In the same way that many independent entrepreneurs form cooperatives to leverage economies of scale, many separate nonprofit projects often come together under the umbrella of a single nonprofit corporation, in a model known as fiscal sponsorship. 8  By operating under a single umbrella, each project is free from the burden of managing its own accounting, tax reporting, tax exemption, and other administrative matters.  It’s important to learn how to navigate the difference between independent contractors and employers in this realm as well.  In many cases, the coordinators of a project may be sufficiently independent in the operation of the project and an employment relationship may be avoided.  However, if a project grows to involve multiple people working under the control of the project coordinator or nonprofit, an employment relationship may exist.

Are Uber and Lyft Drivers Independent Contractors or Employees?

Uber and Lyft consider their drivers to be independent contractors. However, recent lawsuits against transportation network companies Uber and Lyft have brought up the question of whether drivers are actually employees of the companies. Here is some information about those cases and links to court filings:


  • Case number: CGC 13 533103, filed July 23, 2013
  • Track case progress here
  • Summary: Claire Farhbach, a bystander, was injured when Uber driver Djamol Gafurov crashed into another car, causing a fire hydrant to dislodge from the sidewalk and strike Farhbach, causing serious injury. Extensive storefront property damage also occurred as a result of the crash. Gufurov is classified by Uber as a partner driver — small taxi companies that use the Uber application to access its network of customers. According to Uber’s partner agreement with its drivers, “Uber and/or its licensors shall not be liable for any loss, damage or injury which may be incurred” by a driver. Gufurov had liability insurance which covers up to $750,000 in damages, however it does not cover excess damages of the sort that occurred. In California, Uber and similar transportation service companies are required to provide $1 million in commercial liability insurance that is in effect in the periods of time while drivers are “providing TNC services.”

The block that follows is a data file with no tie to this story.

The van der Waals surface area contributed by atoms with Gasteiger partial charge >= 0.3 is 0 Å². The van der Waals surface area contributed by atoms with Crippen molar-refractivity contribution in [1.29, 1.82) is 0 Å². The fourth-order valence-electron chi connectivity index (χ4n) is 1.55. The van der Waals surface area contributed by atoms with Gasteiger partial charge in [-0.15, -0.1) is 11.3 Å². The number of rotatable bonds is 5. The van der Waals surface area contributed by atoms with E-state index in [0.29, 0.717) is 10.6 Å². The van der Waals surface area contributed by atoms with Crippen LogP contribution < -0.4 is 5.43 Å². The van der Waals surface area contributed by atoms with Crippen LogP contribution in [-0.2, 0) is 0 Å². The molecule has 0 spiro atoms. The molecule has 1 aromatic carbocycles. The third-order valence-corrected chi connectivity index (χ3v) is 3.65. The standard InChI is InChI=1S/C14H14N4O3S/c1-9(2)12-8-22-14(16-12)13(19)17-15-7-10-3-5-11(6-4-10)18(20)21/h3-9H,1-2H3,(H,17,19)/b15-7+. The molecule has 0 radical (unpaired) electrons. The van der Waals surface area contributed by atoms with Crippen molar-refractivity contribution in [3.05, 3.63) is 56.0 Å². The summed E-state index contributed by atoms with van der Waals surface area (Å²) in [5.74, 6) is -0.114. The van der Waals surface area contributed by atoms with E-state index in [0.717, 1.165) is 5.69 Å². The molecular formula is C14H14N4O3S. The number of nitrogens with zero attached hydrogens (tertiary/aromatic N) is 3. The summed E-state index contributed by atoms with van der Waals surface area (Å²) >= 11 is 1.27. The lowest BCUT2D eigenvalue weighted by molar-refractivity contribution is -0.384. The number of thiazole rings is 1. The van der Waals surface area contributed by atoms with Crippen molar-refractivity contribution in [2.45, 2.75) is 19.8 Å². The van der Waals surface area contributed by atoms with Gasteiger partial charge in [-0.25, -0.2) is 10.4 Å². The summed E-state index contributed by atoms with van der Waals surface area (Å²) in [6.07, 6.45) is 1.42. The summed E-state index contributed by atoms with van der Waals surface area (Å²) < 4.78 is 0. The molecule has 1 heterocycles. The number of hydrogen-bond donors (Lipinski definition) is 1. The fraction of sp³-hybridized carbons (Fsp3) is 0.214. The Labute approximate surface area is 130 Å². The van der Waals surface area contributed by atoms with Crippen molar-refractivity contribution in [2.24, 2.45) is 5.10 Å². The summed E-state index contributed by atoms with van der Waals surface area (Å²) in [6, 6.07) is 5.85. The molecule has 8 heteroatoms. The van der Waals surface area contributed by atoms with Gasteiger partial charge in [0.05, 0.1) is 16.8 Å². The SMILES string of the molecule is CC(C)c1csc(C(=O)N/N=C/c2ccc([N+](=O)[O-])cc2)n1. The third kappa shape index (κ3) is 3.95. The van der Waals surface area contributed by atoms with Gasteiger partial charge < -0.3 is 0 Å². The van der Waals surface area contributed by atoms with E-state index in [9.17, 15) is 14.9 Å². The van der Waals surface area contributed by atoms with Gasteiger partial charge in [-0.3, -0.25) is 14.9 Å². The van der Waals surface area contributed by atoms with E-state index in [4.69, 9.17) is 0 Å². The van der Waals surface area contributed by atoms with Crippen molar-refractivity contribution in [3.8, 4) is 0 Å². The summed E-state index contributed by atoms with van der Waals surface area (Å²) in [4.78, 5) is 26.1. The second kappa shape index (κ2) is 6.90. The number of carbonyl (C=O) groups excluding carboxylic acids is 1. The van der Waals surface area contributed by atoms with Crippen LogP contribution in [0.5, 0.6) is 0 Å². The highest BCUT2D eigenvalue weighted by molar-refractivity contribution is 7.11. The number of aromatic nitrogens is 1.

The question is: With whom does liability lie?  With the driver (Gafurov), the other driver in the crash (Ziad Sleiman), with SF Limo Car Service Corporation (the company for which Gafurov drove), with Uber (the application Gafurov was using at the time of the accident), or some combination of these? The outcome partially turns on the question of whether the driver is an employee of Uber. Determining whether someone is an employee or independent contractor is complicated, and requires asking several key questions, including those that are outlined in the test, above. In order to answer this question, some have drawn helpful parallels with cases involving independent contractor delivery services, franchises, and their parent companies. Similarly, if a taxi causes injury, the victim is likely to prevail in a suit against the driver and the cab company, even if the taxi company considers the driver to be an independent contractor, so long as the plaintiff is successful in showing that the independent contractor arrangement is a weak one which looks more like an employment situation.